“He said it is in good condition, given its age,” Steiner said. “I would say it’s in wonderful condition, given that it’s 113 years old and it’s been used by a family. It’s been in a home and used by kids and adults and everyone in between.”
Lewis was relieved to hear of the evaluation.
“One of the things Jacob Erwin said, which I loved, is that the only difference from a concert piano and any other piano is that it’s used on a stage,” she said. “We’re not going to worry too much about the outside. She needs to be renovated, but her sound is beautiful. She’s approachable. She’s not intimidating.”
Lewis said her father, Kenneth Judd, bought the piano for her when she was 8 years old in 1965. Though they lived in Portland, Ore., Judd purchased it from a music store in Butte, Mont., where he grew up. Lewis doesn’t know what her father paid, but a quick Internet search shows used Steinway Model 0 pianos selling for $20,000 or more today. A new piano can cost $70,000 or more.
In 1980, Judd sent a letter to the Steinway Music Co. asking about the piano’s history. Based on its serial number, Judd was told it was completed on Dec. 21, 1907, and shipped to Butte on March 14, 1908. The original buyer is unknown, nor is there any information about where the piano was until Judd bought it and had it moved to Oregon more than a half-century later.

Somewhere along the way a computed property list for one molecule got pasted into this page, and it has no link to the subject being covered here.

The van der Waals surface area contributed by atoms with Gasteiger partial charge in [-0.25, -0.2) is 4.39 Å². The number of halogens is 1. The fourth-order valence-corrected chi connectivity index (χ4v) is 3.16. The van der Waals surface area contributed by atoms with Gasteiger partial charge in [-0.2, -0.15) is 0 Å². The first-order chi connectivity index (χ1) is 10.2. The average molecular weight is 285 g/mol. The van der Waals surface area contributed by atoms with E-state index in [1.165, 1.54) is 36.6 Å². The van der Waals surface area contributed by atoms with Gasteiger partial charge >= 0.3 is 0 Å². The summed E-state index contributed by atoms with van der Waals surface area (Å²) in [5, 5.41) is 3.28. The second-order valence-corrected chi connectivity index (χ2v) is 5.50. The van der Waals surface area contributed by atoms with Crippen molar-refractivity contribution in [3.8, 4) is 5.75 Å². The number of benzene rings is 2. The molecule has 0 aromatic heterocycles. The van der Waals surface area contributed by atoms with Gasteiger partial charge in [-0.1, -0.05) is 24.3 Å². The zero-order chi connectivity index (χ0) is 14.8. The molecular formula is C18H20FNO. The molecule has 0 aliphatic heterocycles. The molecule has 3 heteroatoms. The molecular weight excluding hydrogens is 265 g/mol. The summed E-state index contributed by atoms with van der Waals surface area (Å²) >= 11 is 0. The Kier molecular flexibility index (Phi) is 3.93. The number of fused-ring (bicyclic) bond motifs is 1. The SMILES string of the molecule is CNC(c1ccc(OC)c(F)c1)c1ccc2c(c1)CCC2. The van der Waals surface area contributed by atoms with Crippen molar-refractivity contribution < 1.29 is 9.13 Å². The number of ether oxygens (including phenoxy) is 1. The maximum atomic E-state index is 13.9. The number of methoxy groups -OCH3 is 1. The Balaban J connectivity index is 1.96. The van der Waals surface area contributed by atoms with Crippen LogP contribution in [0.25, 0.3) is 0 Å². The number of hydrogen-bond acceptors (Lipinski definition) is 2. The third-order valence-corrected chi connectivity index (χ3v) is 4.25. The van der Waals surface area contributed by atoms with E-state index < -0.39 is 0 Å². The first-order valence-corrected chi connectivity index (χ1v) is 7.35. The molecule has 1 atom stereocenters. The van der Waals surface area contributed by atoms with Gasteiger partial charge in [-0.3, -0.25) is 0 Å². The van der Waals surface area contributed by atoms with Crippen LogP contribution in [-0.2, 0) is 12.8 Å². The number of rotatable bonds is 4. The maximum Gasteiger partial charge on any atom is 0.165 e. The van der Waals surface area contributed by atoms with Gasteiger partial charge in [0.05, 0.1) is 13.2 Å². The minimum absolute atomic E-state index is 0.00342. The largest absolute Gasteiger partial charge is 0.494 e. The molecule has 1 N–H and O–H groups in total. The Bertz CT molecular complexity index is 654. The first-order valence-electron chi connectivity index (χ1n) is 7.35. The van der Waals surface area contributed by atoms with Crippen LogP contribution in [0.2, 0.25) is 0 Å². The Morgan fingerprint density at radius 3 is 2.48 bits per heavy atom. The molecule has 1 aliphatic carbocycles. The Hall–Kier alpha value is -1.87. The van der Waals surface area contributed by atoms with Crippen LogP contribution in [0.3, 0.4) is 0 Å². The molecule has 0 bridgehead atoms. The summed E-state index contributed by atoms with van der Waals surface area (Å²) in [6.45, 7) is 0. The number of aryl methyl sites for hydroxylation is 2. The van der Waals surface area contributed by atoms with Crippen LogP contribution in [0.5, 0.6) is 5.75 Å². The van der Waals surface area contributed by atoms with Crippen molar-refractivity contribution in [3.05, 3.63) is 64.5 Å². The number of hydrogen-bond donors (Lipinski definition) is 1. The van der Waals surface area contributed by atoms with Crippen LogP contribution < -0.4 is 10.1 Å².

“If she could talk, the stories she could tell,” Lewis said.
Lewis recalls her mother playing the piano at their home or her father sitting beside her as she practiced as a little girl. Later, after she and Jeffrey were married and living in Portland, he loved it when she played the piano and sang jazz tunes. Later, after they became parents, both their children grew up enjoying the piano.
Now, after two cross-country moves and being the centerpiece of so many prized family memories, the Steinway has found what Steiner calls its “forever home” in Denair. The timing was perfect, he said. The school’s battered old upright – which Hendrickson hauled off last week – had seen better days.
Metzger – who has worked in schools for more than 30 years – said she never has been in a district that has “received a gift of this magnitude.”
“Our musically inclined students now have a world-class Steinway on which to perform,” she said. “It’s truly amazing.”
Though the COVID pandemic will temporarily prevent any students from playing the piano until in-person classes resume, Steiner expects the instrument to be a popular draw to the music room.
“Students will be playing the piano. That’s the whole point of its existence,” he said. “They can have a nice instrument they can play, whether it’s ‘Twinkle, Twinkle, Little Star’ or a more complicated piece. There will be lots of opportunities. It will become an active instrument.”
Metzger said she and the Lewises already have discussed the need to buy a piano cart and padded cover to protect the piano and create a fund to pay for its upkeep for years in the future.
“Karen and Jeffrey are very thoughtful and generous, and they want to ensure that the gift is not a burden to the district,” she said. “Although the piano looks and sounds wonderful, it will need some restoration and we’ll be collaborating to fundraise within the community to preserve the piano for generations to come.”
Lewis, meanwhile, is thrilled the family treasure is in such good hands.
“I’m joyful and excited about how it’s worked out,” she said. “She’s going to have purpose.”